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- Priyanga A Amarasekare
- EE BIOL 122

###### AD

**Overall Rating**

Based on 10 Users

*/ 5*How easy the class is,

**1**being extremely difficult and

**5**being easy peasy.

*/ 5*How clear the professor is,

**1**being extremely unclear and

**5**being very clear.

*/ 5*How light the workload is,

**1**being extremely heavy and

**5**being extremely light.

*/ 5*How helpful the professor is,

**1**being not helpful at all and

**5**being extremely helpful.

#### TOP TAGS

- Participation Matters
- Gives Extra Credit
- Would Take Again

#### GRADE DISTRIBUTIONS

Grade distributions are collected using data from the UCLA Registrar’s Office.

Grade distributions are collected using data from the UCLA Registrar’s Office.

Grade distributions are collected using data from the UCLA Registrar’s Office.

Grade distributions are collected using data from the UCLA Registrar’s Office.

Grade distributions are collected using data from the UCLA Registrar’s Office.

Grade distributions are collected using data from the UCLA Registrar’s Office.

###### AD

This class is all about using mathematical models to understand ecology, and I thought it was super straightforward. I think students get scared when they see calculus, but SERIOUSLY, the only concept from calculus that you need to understand for this class is the fact that the derivative is a rate of change. You don't have to take any derivatives or integrals of any equations, and all the equations are provided for you on tests and quizzes, you just have to understand how to use them.

Your grade is based on weekly quizzes, attendance, and the final exam. The quizzes are given instead of a midterm, which I thought was great. I would just go over my notes like an hour before each quiz and I would be fine. You even get to drop your 3 lowest scores at the end of the quarter. The final was 50 multiple choice questions and some questions were tricky, but I managed to pull off an A by only studying for about 3 hours the night before. This class is really about understanding the ideas and not about memorizing things, so if you have a solid understanding of the content you really don't need to spend a lot of time studying.

The only downside to this class is that there are NO powerpoint slides or recorded lectures. She writes everything on the board and it's up to you to take good notes. I highly recommend never skipping class especially since she does take attendance. Overall I recommend this class. I thought it was interesting and the workload is pretty light as long as you focus your studying on the conceptual aspects.

This call is essential for the aspiring ecologist who holds any interest in mathematical theory of population dynamics. I highly recommend it for any EBE major as a strong basis for important concepts that underlay most modern looks at population dynamics.

However, I do not recommend this class for (perhaps) individuals who do not hold much interest in ecology and simply are looking to fulfill a requirement. I noticed many frustrated premed students in this class who seemed bitter about the mathematical basis of the course content. The class itself goes over several essential ideas in mathematical modeling of population dynamics in several contexts, including basic ideas of population growth, Lotka-Volterra models, models of disease causing organisms, metapopulation dynamics, and predator-prey systems. I personally find these subjects very interesting (but I am a EBE major interested in population based research) so perhaps the course content is not the ideas choice for the aspiring doctor.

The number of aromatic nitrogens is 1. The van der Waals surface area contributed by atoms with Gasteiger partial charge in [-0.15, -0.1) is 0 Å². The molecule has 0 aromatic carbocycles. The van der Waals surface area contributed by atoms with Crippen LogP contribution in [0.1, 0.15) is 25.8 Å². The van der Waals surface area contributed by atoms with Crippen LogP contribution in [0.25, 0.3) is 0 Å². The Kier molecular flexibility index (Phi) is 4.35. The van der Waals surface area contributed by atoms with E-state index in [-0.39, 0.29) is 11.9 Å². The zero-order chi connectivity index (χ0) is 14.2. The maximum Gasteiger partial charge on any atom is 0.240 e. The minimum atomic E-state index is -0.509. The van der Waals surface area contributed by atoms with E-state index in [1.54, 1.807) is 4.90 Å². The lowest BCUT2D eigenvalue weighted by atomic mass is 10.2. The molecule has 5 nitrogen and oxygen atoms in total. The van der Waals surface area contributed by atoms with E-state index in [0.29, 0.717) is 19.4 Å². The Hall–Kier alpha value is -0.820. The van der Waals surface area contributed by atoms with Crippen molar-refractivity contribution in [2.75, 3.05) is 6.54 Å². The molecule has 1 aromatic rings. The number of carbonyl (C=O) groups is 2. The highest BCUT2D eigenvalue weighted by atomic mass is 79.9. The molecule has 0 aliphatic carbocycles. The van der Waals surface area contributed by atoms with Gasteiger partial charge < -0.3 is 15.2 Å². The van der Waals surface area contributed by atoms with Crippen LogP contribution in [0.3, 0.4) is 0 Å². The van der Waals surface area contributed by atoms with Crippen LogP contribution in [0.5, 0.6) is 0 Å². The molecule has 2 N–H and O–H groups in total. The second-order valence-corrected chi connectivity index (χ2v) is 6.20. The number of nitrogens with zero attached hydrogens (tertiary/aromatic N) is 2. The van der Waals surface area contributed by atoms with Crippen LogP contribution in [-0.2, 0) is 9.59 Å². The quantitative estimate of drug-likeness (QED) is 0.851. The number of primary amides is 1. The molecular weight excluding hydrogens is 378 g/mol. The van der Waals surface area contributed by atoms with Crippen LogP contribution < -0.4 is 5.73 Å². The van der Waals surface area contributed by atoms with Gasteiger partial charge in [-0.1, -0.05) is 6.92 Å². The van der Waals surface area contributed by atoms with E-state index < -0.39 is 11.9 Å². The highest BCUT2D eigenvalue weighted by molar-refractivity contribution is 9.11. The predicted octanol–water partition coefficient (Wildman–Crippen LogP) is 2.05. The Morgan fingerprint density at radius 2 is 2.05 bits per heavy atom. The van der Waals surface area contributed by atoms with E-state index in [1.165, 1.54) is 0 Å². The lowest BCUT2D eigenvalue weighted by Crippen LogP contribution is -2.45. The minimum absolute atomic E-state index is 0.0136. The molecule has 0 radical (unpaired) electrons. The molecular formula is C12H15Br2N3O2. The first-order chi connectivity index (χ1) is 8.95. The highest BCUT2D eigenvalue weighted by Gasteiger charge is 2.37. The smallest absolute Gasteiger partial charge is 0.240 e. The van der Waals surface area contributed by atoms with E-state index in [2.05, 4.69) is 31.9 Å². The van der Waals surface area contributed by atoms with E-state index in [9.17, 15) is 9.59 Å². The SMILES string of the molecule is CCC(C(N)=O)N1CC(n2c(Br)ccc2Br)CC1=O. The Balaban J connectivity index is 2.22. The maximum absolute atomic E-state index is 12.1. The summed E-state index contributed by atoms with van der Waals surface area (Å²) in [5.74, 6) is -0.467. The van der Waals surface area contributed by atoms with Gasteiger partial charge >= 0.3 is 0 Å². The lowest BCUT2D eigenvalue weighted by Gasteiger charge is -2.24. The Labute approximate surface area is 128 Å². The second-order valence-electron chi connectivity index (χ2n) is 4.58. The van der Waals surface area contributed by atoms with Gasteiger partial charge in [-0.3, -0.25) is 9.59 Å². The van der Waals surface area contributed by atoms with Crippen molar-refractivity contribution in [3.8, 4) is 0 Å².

The course is somewhat difficult, but easily manageable with constant studying (which is basically mandatory, because there are weekly quizzes that I later came to greatly appreciate during finals week). The math is not difficult, and one does not even need to implement calculus to solve the given mathematical ideas.

I very much enjoyed professor Amarasekare. She was informative and guided the class though many mathematical proofs in ecology population models that one does not find provided in other classes. She was very approachable and willing to speak during office hours about class content or ecology in general as well as willing to share resources.

I think some people find professor Amarasekare rather intimidating for several reasons that do not really reflect her teaching style. First and foremost, as the class has a mathematical basis, I find that many students are somewhat bitter about having to perform a large number of mathematical operations in an ecology class. In addition, professor Amarasekare does not baby you and expects a lot; if you give an answer, she commonly asks a follow-up question in order to further demonstrate your understanding. I think some people find this to be intimidating rather than helpful - as if some interpret professor Amarasekare as trying to flush out to everyone what you don't known rather than helping you further understand the concepts of the material (which is personal interpretation).

In short, if you are an aspiring ecologist, you should definitely take this class, as it concerns essential aspects of the science. If you want to take this class rather complacently, I suggest a different class.

She is a very good professor and overall cares about the material she is teaching to her students. She really wants her students to grasp the material and would prefer not to move on if there are still strong concerns which I think is amazing. However, she can be very aggressive and intimidating in certain situation which may show a side that is not really her true character. She is really helpful and really breaks down the material to you, especially on one on one.